The important thing to understand is that turbos don't really have a specific limitation for horsepower. They do have airflow limitations, but what that really means is that the turbo becomes less and less efficient as if flows more and more air, at at a certain point, it makes sense to select a bigger turbo. It does not mean that you can't run the turbo up to higher airflow numbers.
Let's look at a Garrett compressor map and go over some terms. (picture is NOT the 4C's turbo)
Now this picture is very helpful in understanding turbo limitations. The main limit is the “Choke Line”. You generally don't want to go to the right of that. Air flow directly relates to horsepower, you can generally ESTIMATE about 10 horsepower for each lb/min of airflow. So this turbo will reach the choke line at about 475 horsepower. Of course that's at a pressure ratio of 2.5:1, which is about 22 pounds of boost.
Does this mean that you CAN'T go past the choke line. NO it does not. Garrett says this: “The Choke Line is the right hand boundary of the compressor map. For Garrett maps, the choke line is typically defined by the point where the efficiency drops below 58%.“ There are other limitations to keep in mind, but that's usually the first one you run into.
Of course our beloved 4C uses a Borg Warner turbocharger. Borg Warner used compressor maps just like Garrett's.
Let's look at a typical Borg Warner Turbo, not the 4C's but another one.
That's a huge range of acceptable horsepower. Now if you were specifically building a 450 horsepower engine, you probably wouldn't select this turbo, because that's in the upper range of what it can do, but if you had a 240hp engine and wanted 300, you probably wouldn't swap out this unit.
Let's look at Borg Warner's compressor map for the turbo I just showed you:
It's apparent here that Borg Warner is basing that 450hp number off of it's max airflow at about 44 lbs/min, that makes sense. This specific turbo is also at it's shaft speed limit at that point of 167,900rpm. It's adiabatic efficiency will be down around 60% under those conditions, so it makes sense that you would want a bigger turbo if you needed to go beyond those numbers.
So....what about the 4C's turbo?
There has been a lot of saber rattling in this area, but very few facts. I am going to try and fix that.
The turbo has two “limitations” published in official Alfa manuals. The first is a max pressure limit of 1.5 bar (21.75 psi). That is NOT a maximum limit for the turbo. It's actually the maximum amount that the turbo should ever generate with the stock tune. Those are two very different things. As we will see, the turbo can go a lot higher.
The second published limit is a temperature limit of 980C (sometimes 1020C). that is an actual number that shouldn't be exceeded, but 980C is really, really hot and that gives us a lot of room to work with when tuning.
The Alfa 4C uses the Borg Warner K04 2280 DCBCB 688 turbocharger. That's an Alfa Specific turbo, that's welded to the exhaust manifold. Alfa has never published the compressor map for this turbo, neither has Borg Warner. However, the same basic turbo is available in various configurations. Some are made to bolt to an exhaust manifold, some are oriented in different ways.
We can look at a compressor map for a more generic K04 2280, which will give very similar numbers, so let's do that.
First, let's look at the maximum boost this turbo can provide according the the chart. It peaks at a pressure ratio of about 3.2:1 but only in a very limited range. It's real useful max is about 3:1 which it can maintain over a very wide range of airflow. That works out to a maximum boost of 29.4psi. Guess what the maximum boost is that the 4C's two boost sensors can read? It's 29.4psi. Coincidence? I think not.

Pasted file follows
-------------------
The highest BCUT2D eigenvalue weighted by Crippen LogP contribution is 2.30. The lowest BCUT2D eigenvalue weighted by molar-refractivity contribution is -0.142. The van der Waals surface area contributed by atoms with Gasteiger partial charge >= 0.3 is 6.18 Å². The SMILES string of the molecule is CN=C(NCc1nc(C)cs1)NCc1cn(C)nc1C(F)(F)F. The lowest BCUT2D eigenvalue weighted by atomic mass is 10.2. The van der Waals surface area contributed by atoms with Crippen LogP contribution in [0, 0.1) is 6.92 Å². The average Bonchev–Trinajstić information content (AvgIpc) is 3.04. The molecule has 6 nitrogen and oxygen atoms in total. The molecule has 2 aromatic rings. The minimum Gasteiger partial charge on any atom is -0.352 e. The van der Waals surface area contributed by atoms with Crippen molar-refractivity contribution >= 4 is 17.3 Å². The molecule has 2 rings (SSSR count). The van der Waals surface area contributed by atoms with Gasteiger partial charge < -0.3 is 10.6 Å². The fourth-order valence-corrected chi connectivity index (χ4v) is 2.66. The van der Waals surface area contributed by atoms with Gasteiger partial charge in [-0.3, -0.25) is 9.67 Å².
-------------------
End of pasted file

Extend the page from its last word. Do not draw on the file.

What about airflow. Well, this chart gives those numbers in cubic meters per second. That's not the industry standard of lbs/min, but we can convert it. POINT 1 (.1) on the chart is equal to about 16.14 lbs/min or enough for an easy 160 horsepower. The chart goes all the way to .234. That's in no way an absolute limitation, but let's do the math anyway. That's 37.76 pounds per hour. Now that's only at a very specific point on the chart so let's look at more realistic number. It can maintain anything from 14 pounds of boost all the way up to 29.4 while staying at an adiabatic efficiency number of around 70% and it can do it at .21 cubic meters per second. That 33.984 lbs/min is enough for an easy 340 horsepower.
I am sure some naysayers will point out rounding errors, or the fact that this isn't the exact Borg Warner chart for the 4C. However it's the closest chart we have, and I think I explained the logic of why these are not hard limits anyway. The Alfa's stock turbo is a lot better than some people think. (note: since this article first appeared, the naysayers have changed their story and are now claiming that it's not the compressor that's the limitation, it's some other aspect of the turbo. This is pure nonsense. Borg Warner isn't going to supply and OEM turbo with a compressor that doesn't match the rest of the capabilities of the turbo and if anyone says they have evidence showing otherwise, ask to see it!)
Our most aggressive tune at the time of this writing has approx. 320whp. That's nominally about 35hp more than our major competitor who has said we are above the limits of the turbo. Think this over, our numbers are WITH a specific free flowing intake and Novitec's excellent exhaust. These measurements are also taken on the road so we have 80mph of air blasting through the intercooler and pressuring the air inlet, not heat soaked on a rolling road dyno with a fan blowing on the front of the car. Our numbers are also totally within the confines of the closest known compressor map.
I am not saying that there isn't room for improvement with a bigger turbo. It should be obvious that if we can get the airflow and boost but move the efficiency to 75% that may be worth doing, and it can be done with a bigger turbo, so nothing I say here should be construed as saying that I am against bigger turbos, I am not. What I am stating, is that the factory turbocharger Alfa Romeo used is good for power levels higher than what most people would think, and has quite a bit of room for power left on the table.